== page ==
The newly issued half-speed remastered edition of Brian Eno’s Ambient 1 / Music for Airports is very welcome.

The CD version I bought about 15 years ago sounded rather poor quality, with a distracting tape hiss running throughout. A bit frustrating when it’s one of the greatest and most important pieces of music of the 20th century.

It was a bit of a mystery to me why some other Brian Eno albums got this lavish remaster treatment first. The new version is spread across 2 LPs of heavyweight vinyl, played at 45rpm. This means each track luxuriously has its own side.

I don’t know much about the science of remastering techniques. But there’s no doubt to me that this sounds fantastic.

I’ve never been so pleased to hear a remastered album. The tape hiss is all but obliterated, and there are lots of details I hadn’t heard before.

40 years on from its original release, one of the most pleasing pieces of music now sounds almost perfect.

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F1 season ends and building of the broadcasting paywall begins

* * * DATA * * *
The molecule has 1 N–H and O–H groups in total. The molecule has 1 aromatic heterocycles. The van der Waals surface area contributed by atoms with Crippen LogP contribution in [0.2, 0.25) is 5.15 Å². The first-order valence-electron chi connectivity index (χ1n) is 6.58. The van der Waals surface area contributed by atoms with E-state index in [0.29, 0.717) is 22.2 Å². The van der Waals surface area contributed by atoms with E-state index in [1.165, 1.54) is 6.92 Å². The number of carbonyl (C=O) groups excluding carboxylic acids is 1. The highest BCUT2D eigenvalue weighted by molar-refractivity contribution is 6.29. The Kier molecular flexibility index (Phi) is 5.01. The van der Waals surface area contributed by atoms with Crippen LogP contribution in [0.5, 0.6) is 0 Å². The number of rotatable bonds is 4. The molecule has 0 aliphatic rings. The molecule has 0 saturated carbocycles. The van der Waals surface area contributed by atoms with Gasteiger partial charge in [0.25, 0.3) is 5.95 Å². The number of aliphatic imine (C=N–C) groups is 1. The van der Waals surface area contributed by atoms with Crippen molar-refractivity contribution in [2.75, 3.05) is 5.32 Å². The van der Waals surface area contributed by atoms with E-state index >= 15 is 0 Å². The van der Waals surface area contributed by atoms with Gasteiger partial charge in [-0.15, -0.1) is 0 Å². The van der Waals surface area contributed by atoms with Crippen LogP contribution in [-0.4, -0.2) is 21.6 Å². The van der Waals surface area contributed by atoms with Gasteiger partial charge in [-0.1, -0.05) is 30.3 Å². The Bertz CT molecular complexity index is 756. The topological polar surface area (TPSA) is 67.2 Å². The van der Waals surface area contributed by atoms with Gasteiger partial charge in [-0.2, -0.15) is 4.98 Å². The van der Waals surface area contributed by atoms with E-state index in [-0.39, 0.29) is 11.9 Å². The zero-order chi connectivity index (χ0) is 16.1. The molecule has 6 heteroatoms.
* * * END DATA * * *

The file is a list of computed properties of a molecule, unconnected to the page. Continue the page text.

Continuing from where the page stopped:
David Coulthard interviewing Pierre Gasly

F1 season ends and building of the broadcasting paywall begins

Channel 4’s Formula 1 commentator Ben Edwards began his broadcast yesterday saying, “For many of us, it’s an end of an era.” He talked about it being Fernando Alonso’s final race, and Kimi Räikkönen’s swansong at Ferrari. Not directly mentioned, but telegraphed, was the fact that this was also the last F1 race to be shown on free-to-air TV in the UK, with the exception of next year’s British Grand Prix.

Channel 4 have done an exceptional job of covering the sport over the past three years. I share Richard Williams’s weary assessment of the Sky coverage we must pay through the nose for:

There are aspects that stretch the patience, like the rushed and inane encounters of the grid walk and the plethora of pensioned-off drivers saying nothing very much.

When Sky first shared the rights with the BBC in 2012, the big names went to Sky — but the good names stayed with the BBC. Channel 4 have continued in that vein, if anything improving on the BBC. Their diverse range of pundits are sharper, wittier, more perceptive, more insightful, with more recent race experience.

From now, British viewers are left worse off — and so is F1 itself.

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Live well for less

Sainsbury's own brand packaging for trifle sponge cakes

Live well for less

Present&Correct has noticed that the Sainsbury’s own brand packaging archive is now available online.

I did snap up a copy of Jonny Trunk’s Own Label book when it came out. It features a wealth of Sainsbury’s own brand packaging from the 1960s and 1970s. The period marks a shift towards a more experimental, modernist approach to packaging design, “completely different from what had gone before,” according to Jonny Trunk’s foreword.